Chew on a cane
Or have it pressed!
Let us stop by this vendor and get a few samosas (or samoosas) to nibble while wandering around. You have a choice of these little fried pastries filled with a variety of veggies, meat, fish, cheese, more of less hot depending on the person who made them and how much hot pepper has been used! Now if your mouth is burning you can have a glass of freshly made fruit juice--really fresh as it will be made right before your eyes. And if you feel like the orange juice embellished with banana and pineapple is not sweet enough you can upgrade to sugarcane juice which will very certainly satisfy your sweet tooth! As you know, sugarcane is the main crop here and we are now in the middle of harvest season (August to December) as the relative coolness of austral winter induces sugar level to rise in the plant (see this article and this one for more details). If you prefer strengthening your teeth and gums you can get a piece or even a whole sugar cane from this other stall and if you do not chew the whole of it you can save a bit and put it to root in your garden or in a flower pot; it grows quite easily.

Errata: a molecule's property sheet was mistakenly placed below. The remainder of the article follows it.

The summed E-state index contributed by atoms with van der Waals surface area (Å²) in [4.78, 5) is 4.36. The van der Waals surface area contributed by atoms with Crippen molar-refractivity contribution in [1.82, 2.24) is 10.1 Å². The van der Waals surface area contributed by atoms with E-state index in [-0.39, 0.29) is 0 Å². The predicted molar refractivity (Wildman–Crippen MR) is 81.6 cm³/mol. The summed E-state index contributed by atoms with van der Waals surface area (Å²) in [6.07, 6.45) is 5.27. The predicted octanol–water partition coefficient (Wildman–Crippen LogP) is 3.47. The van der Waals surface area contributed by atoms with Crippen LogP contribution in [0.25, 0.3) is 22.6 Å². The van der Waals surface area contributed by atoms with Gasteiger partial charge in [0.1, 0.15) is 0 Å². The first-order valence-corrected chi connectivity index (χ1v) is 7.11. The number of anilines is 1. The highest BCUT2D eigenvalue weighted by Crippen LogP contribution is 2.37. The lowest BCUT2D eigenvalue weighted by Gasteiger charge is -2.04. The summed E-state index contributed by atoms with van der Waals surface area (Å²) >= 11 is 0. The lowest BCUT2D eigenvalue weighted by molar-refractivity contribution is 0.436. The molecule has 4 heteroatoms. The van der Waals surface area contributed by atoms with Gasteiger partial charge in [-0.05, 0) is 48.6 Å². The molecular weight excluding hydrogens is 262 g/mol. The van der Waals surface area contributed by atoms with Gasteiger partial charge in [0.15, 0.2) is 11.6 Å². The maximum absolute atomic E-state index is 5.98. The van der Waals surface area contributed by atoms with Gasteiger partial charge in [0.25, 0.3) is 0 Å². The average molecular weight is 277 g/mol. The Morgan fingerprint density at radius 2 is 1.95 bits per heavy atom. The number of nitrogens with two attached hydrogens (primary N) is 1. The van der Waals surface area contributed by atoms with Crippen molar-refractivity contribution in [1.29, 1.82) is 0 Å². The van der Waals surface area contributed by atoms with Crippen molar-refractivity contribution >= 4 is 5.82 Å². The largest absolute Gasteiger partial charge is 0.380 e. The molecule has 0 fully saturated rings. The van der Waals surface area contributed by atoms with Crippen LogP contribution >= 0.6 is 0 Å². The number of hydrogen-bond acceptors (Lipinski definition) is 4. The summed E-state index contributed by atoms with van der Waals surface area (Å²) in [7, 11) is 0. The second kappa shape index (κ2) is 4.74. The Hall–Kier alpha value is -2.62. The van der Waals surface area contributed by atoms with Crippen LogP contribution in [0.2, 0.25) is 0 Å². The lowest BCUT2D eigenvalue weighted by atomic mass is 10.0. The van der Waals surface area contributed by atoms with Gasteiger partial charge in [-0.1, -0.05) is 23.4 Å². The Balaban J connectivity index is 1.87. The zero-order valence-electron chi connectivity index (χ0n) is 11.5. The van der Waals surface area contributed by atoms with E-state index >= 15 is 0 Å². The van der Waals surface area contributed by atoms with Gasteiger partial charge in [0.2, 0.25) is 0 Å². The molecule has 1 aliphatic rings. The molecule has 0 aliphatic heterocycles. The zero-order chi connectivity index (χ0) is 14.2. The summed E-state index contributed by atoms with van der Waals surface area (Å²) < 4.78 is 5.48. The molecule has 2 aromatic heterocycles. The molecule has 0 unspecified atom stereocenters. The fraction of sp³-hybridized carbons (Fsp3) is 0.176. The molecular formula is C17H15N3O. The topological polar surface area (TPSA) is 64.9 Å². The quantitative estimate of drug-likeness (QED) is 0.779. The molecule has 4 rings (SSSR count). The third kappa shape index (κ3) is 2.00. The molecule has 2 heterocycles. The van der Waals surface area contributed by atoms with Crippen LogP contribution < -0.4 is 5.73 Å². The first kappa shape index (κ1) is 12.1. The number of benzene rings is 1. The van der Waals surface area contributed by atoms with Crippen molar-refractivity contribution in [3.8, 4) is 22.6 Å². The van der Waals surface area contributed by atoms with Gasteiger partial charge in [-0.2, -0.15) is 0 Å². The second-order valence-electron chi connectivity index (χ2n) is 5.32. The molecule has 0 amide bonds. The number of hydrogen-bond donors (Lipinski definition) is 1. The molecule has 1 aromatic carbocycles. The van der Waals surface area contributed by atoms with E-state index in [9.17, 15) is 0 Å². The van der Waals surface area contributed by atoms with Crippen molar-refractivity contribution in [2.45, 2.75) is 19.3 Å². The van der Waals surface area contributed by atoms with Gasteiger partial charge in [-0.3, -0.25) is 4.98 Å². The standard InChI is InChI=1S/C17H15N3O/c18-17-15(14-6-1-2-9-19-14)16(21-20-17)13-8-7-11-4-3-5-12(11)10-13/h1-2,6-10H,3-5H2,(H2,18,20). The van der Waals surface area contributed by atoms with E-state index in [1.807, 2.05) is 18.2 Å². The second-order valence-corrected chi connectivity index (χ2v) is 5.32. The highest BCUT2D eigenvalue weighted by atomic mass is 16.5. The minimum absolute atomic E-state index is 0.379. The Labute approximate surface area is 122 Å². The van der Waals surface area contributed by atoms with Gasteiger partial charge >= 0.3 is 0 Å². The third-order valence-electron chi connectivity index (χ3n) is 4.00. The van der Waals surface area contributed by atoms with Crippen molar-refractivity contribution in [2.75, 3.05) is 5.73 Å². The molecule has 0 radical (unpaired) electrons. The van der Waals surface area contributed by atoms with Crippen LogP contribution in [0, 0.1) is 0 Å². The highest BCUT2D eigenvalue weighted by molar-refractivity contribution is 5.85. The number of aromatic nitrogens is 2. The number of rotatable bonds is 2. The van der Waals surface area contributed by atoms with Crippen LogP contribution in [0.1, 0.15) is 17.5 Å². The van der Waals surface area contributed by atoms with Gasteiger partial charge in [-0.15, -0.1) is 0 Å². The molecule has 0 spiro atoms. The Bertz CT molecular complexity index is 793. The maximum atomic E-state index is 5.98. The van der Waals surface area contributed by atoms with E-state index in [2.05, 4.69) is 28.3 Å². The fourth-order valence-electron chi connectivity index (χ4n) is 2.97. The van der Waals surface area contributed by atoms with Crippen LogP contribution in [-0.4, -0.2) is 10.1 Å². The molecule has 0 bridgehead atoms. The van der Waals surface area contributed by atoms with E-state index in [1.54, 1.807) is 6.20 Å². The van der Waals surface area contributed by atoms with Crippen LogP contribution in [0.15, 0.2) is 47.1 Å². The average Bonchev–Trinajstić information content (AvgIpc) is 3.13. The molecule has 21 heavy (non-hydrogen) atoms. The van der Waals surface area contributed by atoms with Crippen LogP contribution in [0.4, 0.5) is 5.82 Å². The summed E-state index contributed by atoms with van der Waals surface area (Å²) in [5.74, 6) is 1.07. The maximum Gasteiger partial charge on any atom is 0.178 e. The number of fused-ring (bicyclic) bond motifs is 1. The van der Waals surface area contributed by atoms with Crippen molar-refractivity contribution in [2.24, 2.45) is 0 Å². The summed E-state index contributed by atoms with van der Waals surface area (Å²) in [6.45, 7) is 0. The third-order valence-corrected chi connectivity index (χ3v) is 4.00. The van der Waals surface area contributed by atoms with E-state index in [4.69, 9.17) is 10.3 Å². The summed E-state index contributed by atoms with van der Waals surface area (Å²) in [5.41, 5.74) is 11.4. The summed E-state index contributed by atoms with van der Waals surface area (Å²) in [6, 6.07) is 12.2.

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Various spices
Vanilla pods
More spices and baskets
I now see eyes sparkling and noses wriggling as vanilla is in the air! Yes, vanilla (the processed seedpod of a Mexican climbing orchid, Vanilla planifolia) has been produced on the island since the famous slave Edmond Albius understood how to hand-pollinate the flowers in 1841 while he was only twelve years old. Before that, the vanilla plant would only be used for decorative purpose as its pollinizing insect was missing (a bee from the Melipona genera). Today the plant is grown mainly in the south and east areas of the island where the warm and humid weather suits its requirements, usually in secondary forest which is cleared enough to allow work but natural supports are kept for the liana to grow on. Now beware that two different kinds of vanilla pods are for sale here; the ‘vanille Bourbon' is a trademark which has been designed in order to distinguish vanilla produced In the Indian Ocean (Madagascar, Mauritius, Reunion) from the one produced in America and the Pacific but then there is a second distinction to be made. Vanilla grown and processed on Reunion is supposed to be a very high quality product but several times as expensive as the one from Madagascar...I am not persnickety enough to make the distinction so choice will be up to you! Just after the vanilla we will visit a man selling a wide choice of spices all meant to be used in local recipes: cloves, nutmeg, cinnamon, curry, massale, hot pepper paste of various strength. A little farther you will be able to purchase large baskets made with bamboo or strawberry-guava wood (Psidium cattleyanum). They are used to stack fruits, veggies or any other items in large quantities. The bamboo ones are lighter but the Psidium ones will last forever.